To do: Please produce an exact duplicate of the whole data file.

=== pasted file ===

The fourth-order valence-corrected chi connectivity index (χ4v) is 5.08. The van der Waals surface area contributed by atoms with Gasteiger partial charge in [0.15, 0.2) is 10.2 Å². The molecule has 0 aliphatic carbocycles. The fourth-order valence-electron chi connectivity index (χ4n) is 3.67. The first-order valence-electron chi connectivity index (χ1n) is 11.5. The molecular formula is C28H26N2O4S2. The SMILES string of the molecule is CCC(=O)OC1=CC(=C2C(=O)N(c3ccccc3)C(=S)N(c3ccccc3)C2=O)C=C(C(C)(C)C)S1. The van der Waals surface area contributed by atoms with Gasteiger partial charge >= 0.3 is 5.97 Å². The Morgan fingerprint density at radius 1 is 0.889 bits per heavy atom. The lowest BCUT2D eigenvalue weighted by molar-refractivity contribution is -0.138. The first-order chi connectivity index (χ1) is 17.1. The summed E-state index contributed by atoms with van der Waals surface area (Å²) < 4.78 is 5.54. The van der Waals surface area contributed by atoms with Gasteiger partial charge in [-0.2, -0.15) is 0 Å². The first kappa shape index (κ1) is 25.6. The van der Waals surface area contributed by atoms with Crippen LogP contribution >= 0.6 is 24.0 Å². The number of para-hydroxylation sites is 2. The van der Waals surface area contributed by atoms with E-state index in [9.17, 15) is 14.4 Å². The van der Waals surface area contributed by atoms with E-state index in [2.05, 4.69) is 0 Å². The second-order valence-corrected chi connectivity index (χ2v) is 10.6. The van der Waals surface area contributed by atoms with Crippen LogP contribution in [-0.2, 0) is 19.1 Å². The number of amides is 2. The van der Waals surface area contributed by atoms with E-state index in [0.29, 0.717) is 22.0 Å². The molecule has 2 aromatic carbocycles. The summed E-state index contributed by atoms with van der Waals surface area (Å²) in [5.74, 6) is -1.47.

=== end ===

The fourth-order valence-corrected chi connectivity index (χ4v) is 5.08. The van der Waals surface area contributed by atoms with Gasteiger partial charge in [0.15, 0.2) is 10.2 Å². The molecule has 0 aliphatic carbocycles. The fourth-order valence-electron chi connectivity index (χ4n) is 3.67. The first-order valence-electron chi connectivity index (χ1n) is 11.5. The molecular formula is C28H26N2O4S2. The SMILES string of the molecule is CCC(=O)OC1=CC(=C2C(=O)N(c3ccccc3)C(=S)N(c3ccccc3)C2=O)C=C(C(C)(C)C)S1. The van der Waals surface area contributed by atoms with Gasteiger partial charge >= 0.3 is 5.97 Å². The Morgan fingerprint density at radius 1 is 0.889 bits per heavy atom. The lowest BCUT2D eigenvalue weighted by molar-refractivity contribution is -0.138. The first-order chi connectivity index (χ1) is 17.1. The summed E-state index contributed by atoms with van der Waals surface area (Å²) < 4.78 is 5.54. The van der Waals surface area contributed by atoms with Gasteiger partial charge in [-0.2, -0.15) is 0 Å². The first kappa shape index (κ1) is 25.6. The van der Waals surface area contributed by atoms with Crippen LogP contribution >= 0.6 is 24.0 Å². The number of para-hydroxylation sites is 2. The van der Waals surface area contributed by atoms with E-state index in [9.17, 15) is 14.4 Å². The van der Waals surface area contributed by atoms with E-state index in [2.05, 4.69) is 0 Å². The second-order valence-corrected chi connectivity index (χ2v) is 10.6. The van der Waals surface area contributed by atoms with Crippen LogP contribution in [-0.2, 0) is 19.1 Å². The number of amides is 2. The van der Waals surface area contributed by atoms with E-state index in [0.29, 0.717) is 22.0 Å². The molecule has 2 aromatic carbocycles. The summed E-state index contributed by atoms with van der Waals surface area (Å²) in [5.74, 6) is -1.47.